proscience - Your idea is very good, and solves the problem of excessive current in the loop (saving battery life, as well). If you choose a resistor with a value of say 100Ω, and if your graphite rod is about 3.2Ω, your total load is 103.2Ω. Using Ohm's law, I=E/R you can calculate the current in the loop as being about 0.088 Amperes or 88 milliamperes. Almost 97% of the voltage from the battery (8.73 volts) will be dropped across the 100Ω resistor and about 0.27 volts across the graphite rod. You can also calculate the power dissapated by the resistor as P=I^2*R, or about 0.77 watts. You should buy a 1 watt rated resistor for the experiment. A multimeter in the 20 volt range will read two places to the right of the decimal. Should be sufficient for this experiment. If your multimeter has a 2 volt range you might consider an even higher value of series resistor, lowering the current and probably reduce the resistor to a 1/4 watt component.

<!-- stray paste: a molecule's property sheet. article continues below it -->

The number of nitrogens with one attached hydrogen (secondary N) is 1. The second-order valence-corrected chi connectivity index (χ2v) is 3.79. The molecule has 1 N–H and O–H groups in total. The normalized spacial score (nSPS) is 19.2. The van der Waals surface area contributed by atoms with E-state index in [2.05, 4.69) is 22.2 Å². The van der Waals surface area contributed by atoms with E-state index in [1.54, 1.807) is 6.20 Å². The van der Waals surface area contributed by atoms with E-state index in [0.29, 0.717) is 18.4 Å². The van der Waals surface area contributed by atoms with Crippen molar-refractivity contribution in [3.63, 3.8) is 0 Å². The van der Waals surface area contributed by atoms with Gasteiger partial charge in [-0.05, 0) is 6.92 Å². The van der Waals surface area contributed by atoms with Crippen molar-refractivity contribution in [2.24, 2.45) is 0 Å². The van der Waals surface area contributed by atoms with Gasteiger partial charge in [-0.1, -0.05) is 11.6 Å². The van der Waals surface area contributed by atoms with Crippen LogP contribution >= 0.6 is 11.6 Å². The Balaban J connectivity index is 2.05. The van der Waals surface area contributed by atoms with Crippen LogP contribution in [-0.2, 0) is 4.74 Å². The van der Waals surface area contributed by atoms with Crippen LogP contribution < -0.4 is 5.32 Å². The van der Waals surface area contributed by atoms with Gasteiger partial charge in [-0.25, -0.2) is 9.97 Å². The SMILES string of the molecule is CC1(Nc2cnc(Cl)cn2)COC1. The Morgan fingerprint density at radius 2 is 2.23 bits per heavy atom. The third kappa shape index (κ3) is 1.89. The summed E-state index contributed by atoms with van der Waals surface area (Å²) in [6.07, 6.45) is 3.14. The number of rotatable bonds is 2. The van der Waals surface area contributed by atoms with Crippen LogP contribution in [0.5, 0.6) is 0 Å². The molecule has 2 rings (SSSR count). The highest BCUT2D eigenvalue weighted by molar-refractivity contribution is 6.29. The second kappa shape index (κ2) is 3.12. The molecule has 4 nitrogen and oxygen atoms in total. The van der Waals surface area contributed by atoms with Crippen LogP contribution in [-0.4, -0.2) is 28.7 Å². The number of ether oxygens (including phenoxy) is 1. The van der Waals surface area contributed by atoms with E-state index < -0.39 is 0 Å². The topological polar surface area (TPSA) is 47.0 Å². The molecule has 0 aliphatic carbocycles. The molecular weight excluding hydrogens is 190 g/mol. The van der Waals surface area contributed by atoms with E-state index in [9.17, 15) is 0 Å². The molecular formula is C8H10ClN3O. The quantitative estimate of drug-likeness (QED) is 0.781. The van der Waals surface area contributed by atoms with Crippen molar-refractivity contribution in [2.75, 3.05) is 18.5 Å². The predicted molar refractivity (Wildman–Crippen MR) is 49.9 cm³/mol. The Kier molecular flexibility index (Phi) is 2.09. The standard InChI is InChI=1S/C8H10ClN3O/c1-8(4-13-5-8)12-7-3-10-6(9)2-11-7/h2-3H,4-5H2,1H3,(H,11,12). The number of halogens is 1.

A caution, there is sometimes a confusing understanding between resistivity and what we are measuring, actual resistance. Resistivity deals with the bulk properties of a material to conduct a current. See the attached link so you know how to apply the math.
There are many variants to approaching the problem, and it sounds like you have a pretty good understanding of Ohm's law at this point so you can define a very good experiment yourself. I agree, that the best projects clearly demonstrate that you understand what is happening, and support your hypotheses with a well defined experiment and good measurement and presentation of data.
http://hyperphysics.phy-astr.gsu.edu/hb ... resis.htmlRick Marz